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Member Since: 01/16/2004
Dec 12 13 11:26 AM
You know Lucy? Meet Ida.Who is Ida?
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Member Since: 06/29/2005
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Mar 3 15 10:16 AM
stickiness of a termite’s feces and other bodily excretions lend
structure and coherence to the soil, which also prevents erosion.
Bacteria in the termite’s gut are avid nitrogen fixaters, able to
extract the vital element from the air and convert it into a usable sort
of fertilizer, benefiting the termite host and the vast underground
' “Over all, termites are extremely good for the health of the soil” on which everything else depends... '
May 7 15 8:35 AM
these genes were many that build special compartments inside eukaryote
cells. Inside these compartments, called lysosomes, eukaryote cells can
destroy defective proteins.
eukaryotes also share a cellular skeleton that they constantly build
and tear down to change their shape. Dr. Ettema and his colleagues found
many genes in Lokiarchaeum that encode the proteins required to build
possible that Lokiarchaeum use their skeleton to crawl over surfaces as
protozoans do. Lokiarchaeum’s genes also suggest that it can swallow up
molecules or microbes as eukaryotes do.
in all, Lokiarchaeum was much more complex than other archaea and
bacteria, although not as complex as true eukaryotes. The new study
indicates that they lacked a nucleus and mitochondria.
But Dr. Ettema’s discovery illuminates how a Lokiarchaeum-like ancestor could have evolved into the first full-blown eukaryotes.
Once the ancestors of eukaryotes evolved a complex skeleton, the next major step may have been the origin of mitochondria.
have long known that mitochondria evolved from bacteria. They contain
their own DNA, which is more like that of free-living bacteria than the
genes in the cell’s nucleus.
number of researchers have proposed that the ancestors of eukaryotes
swallowed up free-living bacteria. The bacteria became mitochondria,
providing fuel for their host cell.
Lokiarchaeum, with its potential to graze for microbes, is precisely the sort of microbe required in this scenario.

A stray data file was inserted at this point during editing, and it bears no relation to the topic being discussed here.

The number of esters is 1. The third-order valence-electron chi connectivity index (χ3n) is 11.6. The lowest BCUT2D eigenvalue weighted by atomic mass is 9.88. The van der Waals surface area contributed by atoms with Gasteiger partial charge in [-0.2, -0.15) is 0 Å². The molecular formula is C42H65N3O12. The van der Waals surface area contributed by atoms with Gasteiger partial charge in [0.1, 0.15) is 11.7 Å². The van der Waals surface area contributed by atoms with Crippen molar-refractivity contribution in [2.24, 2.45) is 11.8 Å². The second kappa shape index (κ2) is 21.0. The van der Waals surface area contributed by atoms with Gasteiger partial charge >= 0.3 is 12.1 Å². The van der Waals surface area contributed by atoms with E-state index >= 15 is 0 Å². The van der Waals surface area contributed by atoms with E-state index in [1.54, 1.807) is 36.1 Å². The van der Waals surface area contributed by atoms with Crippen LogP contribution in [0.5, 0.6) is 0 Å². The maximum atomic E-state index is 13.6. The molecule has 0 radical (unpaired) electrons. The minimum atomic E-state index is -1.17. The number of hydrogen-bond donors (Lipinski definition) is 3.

May 7 15 6:53 PM
16 April 2015 by Veronique Greenwood
Most of us can distinguish a million or more hues. A winding
evolutionary path led to this amazing ability – and perhaps to our
explosion of brainpower
Hiding in plain sight
If you found yourself bamboozled by the picture of the blue and black (or was it white and gold?) dress that took the internet by storm earlier this year, you can comfort yourself that at least part of the story is that your brain is so very complex.The white-gold effect comes about because the brain attributes the brightness of the image to the garment (which, as is clear from the picture above, was sold as blue-black), rather than to the light pouring onto it. This unconscious ability to compensate for an object's surroundings and the quality of the light is ancient – certainly older than primates – but there's more to it than that.Expectation, for instance, plays a role in what we perceive. Some people may have thought the dress was a wedding dress, helping to tip the balance towards white; others may have read that it was blue, pushing things the other way. Jay Neitz of the University of Washington in Seattle sees it as white, but is nevertheless also aware of the blueness coming from the image. For him, the variation in perception illustrates the rare subtlety of the interplay between our eyes and our brains. "I think that that's a primate thing. That's a big brain thing," he says.
TBD: I find it amazing that there are some women who may be able to see millions of colors others can't see. This is also a great example of how perception in general is a "big brain thing". It's also another one of 'those questions', by which I mean, when someone says "consciousness", I always want to ask: "consciousness of what?" Well, this is about consciousness of color.
Apr 18 17 11:34 AM
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